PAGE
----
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Who are the Three O's in an Eye Care Team?
Helpful information, major differences, and specific roles for the main specialists in an Eye Care Team:
THE OPTOMETRIST -- General Primary Eye Care
An Optometrist, Doctor of Optometry, or Optometric Physician (O.D.) is a primary health care professional that provides comprehensive eye health and vision examinations; diagnoses, treats, and manages eye diseases and vision disorders; detects general health problems; prescribes medications, glasses, contact lenses, low vision rehabilitation, and vision therapy; performs limited ocular surgical procedures; and counsels patients regarding their surgical alternatives and vision care needs as related to their occupations, avocations, and lifestyle. The Optometrist is the specialist in Vision Care.
Optometrists commonly co-manage patients with ophthalmologists (eye surgeons) by referring patients for eye surgery whenever needed and accepting patients referred to them by ophthalmologists for primary eye care, exams, glasses, pre/post surgical care, and eye disease management.
The Optometrist has completed (at a minimum) four years of biology/pre-medical/pre-optometry undergraduate education at a university and four additional years of professional education at a college of optometry leading to the Doctor of Optometry degree, and a student doctor rotation program. Some Optometrists also complete a residency in a specific area of practice that may take up to several years to complete at an eye clinic or hospital.
THE OPHTHALMOLOGIST -- Surgical Medical Eye Care
An Ophthalmologist (Doctor of Medicine M.D. or Doctor of Osteopathy D.O.) is a health care professional who specializes in eye surgery and medical eye care. The ophthalmologist is a physician surgeon that performs ocular surgery and diagnoses, treats, and manages eye and visual system medical problems. An ophthalmologist may also diagnose general diseases of the body and may prescribe medications, eyewear, and low vision devices. The ophthalmologist is the specialist in Eye Surgery and Medical Eye Interventions.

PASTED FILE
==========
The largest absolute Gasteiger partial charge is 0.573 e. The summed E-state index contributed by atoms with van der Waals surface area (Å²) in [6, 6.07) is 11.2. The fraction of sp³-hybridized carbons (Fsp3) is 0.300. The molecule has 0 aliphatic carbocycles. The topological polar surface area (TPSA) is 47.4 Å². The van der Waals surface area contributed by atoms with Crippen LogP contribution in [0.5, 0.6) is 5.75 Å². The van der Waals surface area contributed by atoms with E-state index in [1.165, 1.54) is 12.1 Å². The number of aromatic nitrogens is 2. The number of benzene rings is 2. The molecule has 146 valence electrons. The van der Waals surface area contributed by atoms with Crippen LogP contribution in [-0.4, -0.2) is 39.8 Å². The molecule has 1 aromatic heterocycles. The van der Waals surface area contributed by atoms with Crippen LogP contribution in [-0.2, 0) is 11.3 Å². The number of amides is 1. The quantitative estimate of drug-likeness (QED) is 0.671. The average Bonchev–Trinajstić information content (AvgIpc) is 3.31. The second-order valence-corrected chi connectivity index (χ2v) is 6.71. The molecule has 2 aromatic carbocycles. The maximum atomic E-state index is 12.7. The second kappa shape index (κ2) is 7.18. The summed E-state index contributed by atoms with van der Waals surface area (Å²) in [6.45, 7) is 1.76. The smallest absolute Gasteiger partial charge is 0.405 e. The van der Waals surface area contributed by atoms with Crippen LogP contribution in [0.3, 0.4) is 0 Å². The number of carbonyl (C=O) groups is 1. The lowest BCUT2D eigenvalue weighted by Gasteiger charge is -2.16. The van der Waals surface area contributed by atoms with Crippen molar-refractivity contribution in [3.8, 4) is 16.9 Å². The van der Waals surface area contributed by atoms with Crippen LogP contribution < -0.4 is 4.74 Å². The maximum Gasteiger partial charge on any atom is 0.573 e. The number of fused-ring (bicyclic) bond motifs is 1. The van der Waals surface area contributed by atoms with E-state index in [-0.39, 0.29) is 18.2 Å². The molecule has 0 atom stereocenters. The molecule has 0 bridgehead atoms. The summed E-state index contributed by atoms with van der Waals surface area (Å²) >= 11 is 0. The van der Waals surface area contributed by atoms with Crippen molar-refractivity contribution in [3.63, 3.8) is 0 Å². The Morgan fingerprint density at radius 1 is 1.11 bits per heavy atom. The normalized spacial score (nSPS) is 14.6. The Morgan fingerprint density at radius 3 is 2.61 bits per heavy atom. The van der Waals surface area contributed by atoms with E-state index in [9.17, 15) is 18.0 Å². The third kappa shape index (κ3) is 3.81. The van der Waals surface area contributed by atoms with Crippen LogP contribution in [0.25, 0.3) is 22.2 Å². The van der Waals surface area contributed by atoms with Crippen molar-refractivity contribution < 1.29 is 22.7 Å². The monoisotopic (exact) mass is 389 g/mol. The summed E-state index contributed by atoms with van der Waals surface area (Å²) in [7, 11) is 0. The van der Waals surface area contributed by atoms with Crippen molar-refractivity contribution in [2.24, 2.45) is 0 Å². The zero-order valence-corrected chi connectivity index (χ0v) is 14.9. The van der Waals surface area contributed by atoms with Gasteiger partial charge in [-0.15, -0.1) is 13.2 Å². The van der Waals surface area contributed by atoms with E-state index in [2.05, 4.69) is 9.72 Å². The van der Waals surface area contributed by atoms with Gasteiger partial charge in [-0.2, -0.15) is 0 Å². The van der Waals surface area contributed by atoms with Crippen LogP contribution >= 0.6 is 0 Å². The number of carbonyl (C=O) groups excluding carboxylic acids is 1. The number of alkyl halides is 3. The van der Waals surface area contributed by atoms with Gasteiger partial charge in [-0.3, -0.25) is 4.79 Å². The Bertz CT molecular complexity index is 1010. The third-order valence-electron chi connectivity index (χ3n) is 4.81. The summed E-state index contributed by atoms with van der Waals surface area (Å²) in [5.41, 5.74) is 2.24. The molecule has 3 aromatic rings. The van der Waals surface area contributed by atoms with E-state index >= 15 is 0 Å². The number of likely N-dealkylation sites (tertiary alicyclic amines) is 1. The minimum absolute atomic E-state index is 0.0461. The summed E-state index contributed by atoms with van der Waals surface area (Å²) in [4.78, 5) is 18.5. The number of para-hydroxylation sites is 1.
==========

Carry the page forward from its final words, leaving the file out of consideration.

Ophthalmologists commonly co-manage patients with Optometrists (primary eye care doctors) who refer patients to them for surgery. Ophthalmologists usually refer patients back to Optometrists for continued post surgical vision care, exams, glasses, eye disease management, and primary eye care.
The ophthalmologist has completed (at a minimum) four years of college biology/pre-medical undergraduate education at a university and four additional years at a college of general medicine, leading to the Doctor of Medicine or Doctor of Osteopathy degree, a student doctor rotation program, and three years residency in eye surgery training at an eye clinic or hospital.
THE OPTICIAN -- Dispensing of Eyewear
An Optician is a professional in the field of designing, finishing, fitting and dispensing of eyeglasses and contact lenses, based on an eye doctor's prescription. Opticians may also dispense other eyewear including low-vision aids. The optician is the specialist in dispensing Spectacles and Eyewear.
Opticians follow eyewear recommendations commonly prescribed for patients by Optometrists and less commonly by ophthalmologists too.
The optician has completed (at a minimum) two years of undergraduate education at a college leading to the Associate of Science in Opticianry degree or have completed a Supervised Apprenticeship Program under the direction of a licensed optician or an Optometrist that may take up to several years to complete.